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David Whitehead

David Whitehead, B. D.—This famous divine, greatly

cated at Oxford, and chaplain to Queen Aime Bullen. Archbishop Cranmer says, " he was endowed with good knowledge, special honesty, fervent zeal, and politic wisdom;' for which, in the year 1552, he nominated him as the fittest person to become Archbishop of Armagh. The nomination, however, did not succeed; for another was chosen to the place.* In the beginning of the bloody persecution of Queen Mary, he fled from the storm, and retired to Frankfort, where he was chosen pastor to the English congregation. Here he was held in high esteem by his fellow exiles. He discovered his great wisdom and moderation, and answered the objections of Mr. Horne, relative to church discipline, and the worship of God, and used his utmost endeavours to compose the differences among his brethren. +

Upon the accession of Queen Elizabeth, Mr. Whitehead returned home; and, the same year, was appointed, together with Drs. Parker, Bill, May, Cox, Grindal, Pilkington, and Sir Thomas Smith, to review King Edward's liturgy. The same liturgy was published the following year. This was the third edition of the English liturgy ever published, the two former editions having come forth in the reign of King Edward.t In the year 1559, he was appointed one of the public disputants against the popish bishops. The subjects of disputation were,—1. " Whether it was not against the word of God, and the custom of the ancient church, to use, in the common prayers and administration of the sacraments, a tongue unknown to the people.—2. Whether every church hath authority to appoint, change, and take away, ceremonies and ecclesiastical rites; so the same were done to edification.—And 3, whether it could be proved by the word of God, that in the mass there was a propitiatory sacrifice for the quick and the dead." The other disputants on the side of the protestants, were, Dr. Story, bishop of Chichester, Dr. Cox, Mr. Grindal, Mr. Home, Mr. Sandys, Mr. Gest, Mr. Aylmer, and Mr. Jewel; most or all of whom afterwards became bishops, and some of them archbishops.S On this occasion, Mr. Whitehead had a fine opportunity of displaying his great learning, piety, and moderation; and he shewed himself to be so profound a divine, that the

celebrated

moderation, was cdu

queen offered him the archbishopric of Canterbury. This he declined, as some thought, from a desire of privacy ; but as others thought, from a disaffection to the ecclesiastical discipline. The mastership of the Savoy, which he might have accepted without subscription, was also offered him about the same time; but he would accept of no preferment in the church, as it then stood. Refusing to embrace these offered promotions, he excused himself to the queen, by saying, ne could live plentifully by the preaching of the gospel without any preferment.* While others exerted themselves to obtain dignified titles and worldly emolument, he was content with deserving them. Accordingly, he went up and down like an apostle, preaching the word where it was most wanted; and spent his life in celibacy, which gained him the greater reputation in the eye of the queen, who was never fond of married priests. It is observed, that Mr. Whitehead coming one day to the queen, her majesty said to him, " I like thee the better, Whitehead, because thou livest unmarried." " In troth, Madam, replied Mr. Whitehead, " I like you the worse for the same cause."t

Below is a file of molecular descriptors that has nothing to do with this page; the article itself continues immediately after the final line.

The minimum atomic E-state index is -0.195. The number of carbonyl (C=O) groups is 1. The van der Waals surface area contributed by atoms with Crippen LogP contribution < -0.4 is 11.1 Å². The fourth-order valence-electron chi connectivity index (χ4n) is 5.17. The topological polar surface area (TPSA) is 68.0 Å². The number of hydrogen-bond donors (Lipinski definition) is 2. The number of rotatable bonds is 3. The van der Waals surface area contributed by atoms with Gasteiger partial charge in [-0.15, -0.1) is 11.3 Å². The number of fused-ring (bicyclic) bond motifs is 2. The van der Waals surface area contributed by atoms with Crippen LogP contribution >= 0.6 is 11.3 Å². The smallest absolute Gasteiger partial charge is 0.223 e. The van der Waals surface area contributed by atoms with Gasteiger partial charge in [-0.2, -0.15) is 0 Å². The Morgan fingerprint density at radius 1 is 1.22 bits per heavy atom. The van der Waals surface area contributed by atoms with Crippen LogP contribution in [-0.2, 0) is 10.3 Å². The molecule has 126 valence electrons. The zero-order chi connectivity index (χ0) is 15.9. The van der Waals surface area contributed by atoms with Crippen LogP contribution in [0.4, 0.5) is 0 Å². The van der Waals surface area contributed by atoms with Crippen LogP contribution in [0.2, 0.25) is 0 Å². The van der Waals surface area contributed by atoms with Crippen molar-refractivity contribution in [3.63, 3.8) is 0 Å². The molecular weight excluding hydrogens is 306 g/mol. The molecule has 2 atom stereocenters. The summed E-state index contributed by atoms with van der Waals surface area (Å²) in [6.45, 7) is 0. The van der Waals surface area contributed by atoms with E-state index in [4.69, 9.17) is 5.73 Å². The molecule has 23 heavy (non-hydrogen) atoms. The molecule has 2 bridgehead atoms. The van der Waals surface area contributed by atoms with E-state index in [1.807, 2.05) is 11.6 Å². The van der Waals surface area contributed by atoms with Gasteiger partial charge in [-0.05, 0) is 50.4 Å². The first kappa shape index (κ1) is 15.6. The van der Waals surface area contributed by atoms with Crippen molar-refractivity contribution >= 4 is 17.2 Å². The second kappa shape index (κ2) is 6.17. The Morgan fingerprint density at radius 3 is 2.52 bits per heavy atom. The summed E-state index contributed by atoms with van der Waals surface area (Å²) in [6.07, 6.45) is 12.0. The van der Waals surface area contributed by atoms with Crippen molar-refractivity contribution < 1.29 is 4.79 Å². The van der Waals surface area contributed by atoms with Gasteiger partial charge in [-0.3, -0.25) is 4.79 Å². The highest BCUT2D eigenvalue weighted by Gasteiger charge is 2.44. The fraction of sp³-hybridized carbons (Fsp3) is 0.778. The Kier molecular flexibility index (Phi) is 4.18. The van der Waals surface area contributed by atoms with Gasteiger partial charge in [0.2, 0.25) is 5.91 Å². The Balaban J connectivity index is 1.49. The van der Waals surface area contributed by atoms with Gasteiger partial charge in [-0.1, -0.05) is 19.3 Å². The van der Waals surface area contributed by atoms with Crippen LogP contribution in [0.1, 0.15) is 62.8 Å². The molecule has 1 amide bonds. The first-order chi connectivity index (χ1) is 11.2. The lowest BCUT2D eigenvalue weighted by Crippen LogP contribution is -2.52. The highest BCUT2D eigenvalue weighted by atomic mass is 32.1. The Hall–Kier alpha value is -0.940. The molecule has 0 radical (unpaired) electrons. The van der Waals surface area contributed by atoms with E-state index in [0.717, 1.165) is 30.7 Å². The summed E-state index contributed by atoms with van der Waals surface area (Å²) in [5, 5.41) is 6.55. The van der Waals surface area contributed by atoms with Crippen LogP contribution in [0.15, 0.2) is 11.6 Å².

In the year 1564, Mr. Whitehead shared the same fate wilh many of his brethren. He was ciled before the ecclesiastical commissioners, and suffered deprivation, for nonconformity to the rites and ceremonies of the church.j Though it does not appear how long he remained under the ecclesiastical censure, Bishop Maddox is greatly mistaken, when he asserts, " that Mr. Whitehead always continued preaching, that he approved the constitution of the church, and died a member of the church of England."^ The celebrated Lord Bacon observes, that though he was much esteemed by Queen Elizabeth, he was not preferred, because he was against the government of the bishops.|| During his deprivation, he most probably united with the other nonconformist divines, in presenting to Archbishop Parker, a paper of reasons for refusing the apparel. This excellent paper, now before me, is entitled a Reasons grounded upon the Scriptures, whereby we are persuaded not to admit the use of the outward apparel, and ministering garments of the pope's church."i Mr. Whitehead died in the year 1571. According to Wood, he was a great scholar, and a

* Fuller's Worthies, part ii. p. 12. + Ibid.

% Strype's Grindal, p. 98. S Vindication of tbe Church, p. 337.

jj Bacon's Works, vol. it. p. 419. Edit. 1803.

S MS. Register, p. 57—60.

most excellent professor of divinity.* In the opinion of Fuller, he was a man of great learning, a deep divine, and a rare example of moderation and self-denial, t It is observed of Coverdale, Turner, and Whitehead, three worthy puritans, " That they were the most ancient preachers of the gospel, and the most ancient fathers of this our country; and that from their pens, as well as their mouths, most of Queen Elizabeth's divines and bishops first received the light of the gospel."} Mr. Whitehead was author of " Lections and Homilies on St. Paul's Epistles," and probably some other works.